This church is a product of your stewardship, and the stewardship of those who came before us. Our sanctuary windows are marked with the names of those long gone who believed in God’s working in the world that they returned to God the gift they were given.
Even today, your gifts are what makes this church possible. The gifts of your time, showing up for worship and prayer and study and service. The gifts of your talents that you share with God and with one another. And, of course, the gifts of your finances.
Giving is normative in discipleship. It’s how we live into God’s mission of transforming the world.
But it’s also how we keep the lights on, and keep the building warm in the winter and cool in the summer. It’s how we are able to welcome and provide space for so many outside groups. It’s how we pay the salaries to support the livelihood of our staff and their families. It’s how we live into the strange and even foolish (at least according to the world) Gospel of Jesus Christ.
Because, in the end, the parables are stories Jesus tells about himself and Jesus is the one who doesn’t store up his life on earth and, instead, freely gives it for you and me. Rather than clinging to his own life, Jesus mounts the hard wood of the cross for people undeserving, us.
This parables stings, and it frightens, perfect for the month of October, even better for stewardship! But it is Good News!
Nothing can separate us from the love of God in Christ Jesus, not our money or lack of it, not our possessions or our minimalism, not our goodness or our badness, not our lives and not even our deaths.
We might not see it, or even believe it, but there is greater wealth in the salvation of Christ than in every bank account in the world.
And it’s ours for free.
We can’t earn it.
We don’t deserve it.
It’s not cheap, nor is it expensive.
It’s free for you and me and every fool the world will ever see.
Wesley said, “In seeking happiness from riches, you are only striving to drink out of empty cups.” Thankfully, we worship the God who never stops giving. Which is why the psalmist can sing, “our cups runneth over.” The only question is, what are we going to do with what we’ve been given?
Jesus said, “In a certain city there was a judge who neither feared God nor had respect for people. In that city there was a widow who kept coming to him and saying, ‘Grant me justice against my opponent.’ For a while he refused; but later he said to himself, ‘Though I have no fear of God and no respect for anyone, yet because this widow keeps bothering me, I will grant her justice, so that she may not wear me out by continually coming.’” And the Lord said, “Listen to what the unjust judge says.”
Jesus says that’s what God is like. Not like a widow who persistently goes looking for justice. Not like a bailiff dutifully following orders. Not even like a stenographer observing and recording every little detail of a trial.
God is like the unjust judge.
Jesus is saying to us here, in ways both strange and captivating, that God is willing to do for us what we need for no other reason than the fact that it will get all of us off of God’s back.
Jesus spins the tale and we are left with the bewildering knowledge that God is content to fix all of our mess even while we’re stuck in the midst of it.
In other words: While we were still sinners, Christ died for the ungodly.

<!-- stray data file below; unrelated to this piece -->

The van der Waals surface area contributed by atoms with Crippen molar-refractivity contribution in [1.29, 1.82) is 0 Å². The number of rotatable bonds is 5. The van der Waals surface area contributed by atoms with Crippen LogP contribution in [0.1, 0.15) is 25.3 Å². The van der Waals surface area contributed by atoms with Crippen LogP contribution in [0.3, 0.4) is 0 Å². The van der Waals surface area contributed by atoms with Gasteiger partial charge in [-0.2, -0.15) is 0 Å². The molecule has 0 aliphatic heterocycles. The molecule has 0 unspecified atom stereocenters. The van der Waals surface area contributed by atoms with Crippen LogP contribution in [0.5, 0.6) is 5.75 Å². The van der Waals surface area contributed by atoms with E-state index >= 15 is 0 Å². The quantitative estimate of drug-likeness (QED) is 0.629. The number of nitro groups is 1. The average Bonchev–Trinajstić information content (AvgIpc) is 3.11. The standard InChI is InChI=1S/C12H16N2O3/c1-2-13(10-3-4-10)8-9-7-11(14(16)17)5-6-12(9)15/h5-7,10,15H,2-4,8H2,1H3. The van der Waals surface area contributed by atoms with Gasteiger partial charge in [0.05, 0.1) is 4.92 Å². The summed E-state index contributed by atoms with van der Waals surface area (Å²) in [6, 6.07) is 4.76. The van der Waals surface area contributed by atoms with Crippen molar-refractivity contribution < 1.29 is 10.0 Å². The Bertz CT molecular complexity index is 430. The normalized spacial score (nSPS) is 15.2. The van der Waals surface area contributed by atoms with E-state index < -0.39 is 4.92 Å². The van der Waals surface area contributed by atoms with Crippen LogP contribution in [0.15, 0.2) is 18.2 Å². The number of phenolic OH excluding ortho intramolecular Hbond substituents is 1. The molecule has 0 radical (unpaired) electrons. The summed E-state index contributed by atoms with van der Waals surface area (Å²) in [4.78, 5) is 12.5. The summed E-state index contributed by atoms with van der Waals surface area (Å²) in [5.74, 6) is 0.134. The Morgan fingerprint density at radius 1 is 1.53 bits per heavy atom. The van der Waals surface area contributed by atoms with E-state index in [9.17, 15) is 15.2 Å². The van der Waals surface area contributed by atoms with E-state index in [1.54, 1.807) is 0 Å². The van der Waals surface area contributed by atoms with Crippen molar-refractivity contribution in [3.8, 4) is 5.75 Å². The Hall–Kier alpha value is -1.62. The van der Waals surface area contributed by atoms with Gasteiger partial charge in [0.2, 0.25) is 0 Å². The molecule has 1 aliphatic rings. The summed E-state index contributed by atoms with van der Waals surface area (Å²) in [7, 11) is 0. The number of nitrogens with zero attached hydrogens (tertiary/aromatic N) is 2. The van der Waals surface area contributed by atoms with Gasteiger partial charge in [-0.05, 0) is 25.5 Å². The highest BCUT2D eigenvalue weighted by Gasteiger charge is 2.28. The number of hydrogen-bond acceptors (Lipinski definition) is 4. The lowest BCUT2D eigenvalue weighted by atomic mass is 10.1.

There are few sentences in scripture as unnerving and beautiful as that one. It’s beautiful because its true and it includes all of us. But it’s unnerving precisely because it includes all of us!
We might like to imagine that God is waiting around hoping to dispense a little bit of perfection like manna from heaven if we just offer the right prayer or rack up the right amount of good works.
But Jesus’ story about the unjust judge screams the contrary. It’s as if Jesus is saying, “Do you think it makes the least bit of difference to God whether or not you are right, or if your case is just? Truly I tell you, God isn’t looking for the right, or the good, or the true, or the beautiful. God is looking for the lost, and you are all lost whether you think you are lost or not.”
Jesus tells this parable as Golgotha and the cross get clearer and clearer on the horizon. The cross is God’s mercy made most manifest. Just like the unjust judge, God hung up the ledger-keeping forever while Jesus was hung up on the cross. The cross is God, as the judge, declaring a totally ridiculous verdict of forgiveness over a whole bunch of unrepentant losers like the widow, like me, and like you.
The cross is a sign to all of us and to the world that there is no angry judge waiting to dispense a guilty verdict on all who come into the courtroom – there is therefore no condemnation because there is no condemner.
The old hymn has it right: “No condemnation now I dread; Jesus, and all in him, is mine; alive in him, my living Head, and clothed in righteousness divine, bold I approach the eternal throne, and claim the crown, through Christ my own!”
Thanks be to God.
This week on the Strangely Warmed podcast I speak with Todd Littleton about the readings for the 19th Sunday After Pentecost [C] (Jeremiah 31.27-34, Psalm 119.97-104, 2 Timothy 3.14-4.5, Luke 18.1-8). Todd is the pastor of Snow Hill Baptist Church in Tuttle, OK. Our conversation covers a range of topics including the transformation of judgment, nationalism, prophetic voices, new covenants, the function of the Law, the local Gospel, self-help books, the narrative scope of scripture, baldness, evangelism, and the unjust judge. If you would like to listen to the episode or subscribe to the podcast you can do so here: The Divine Courtroom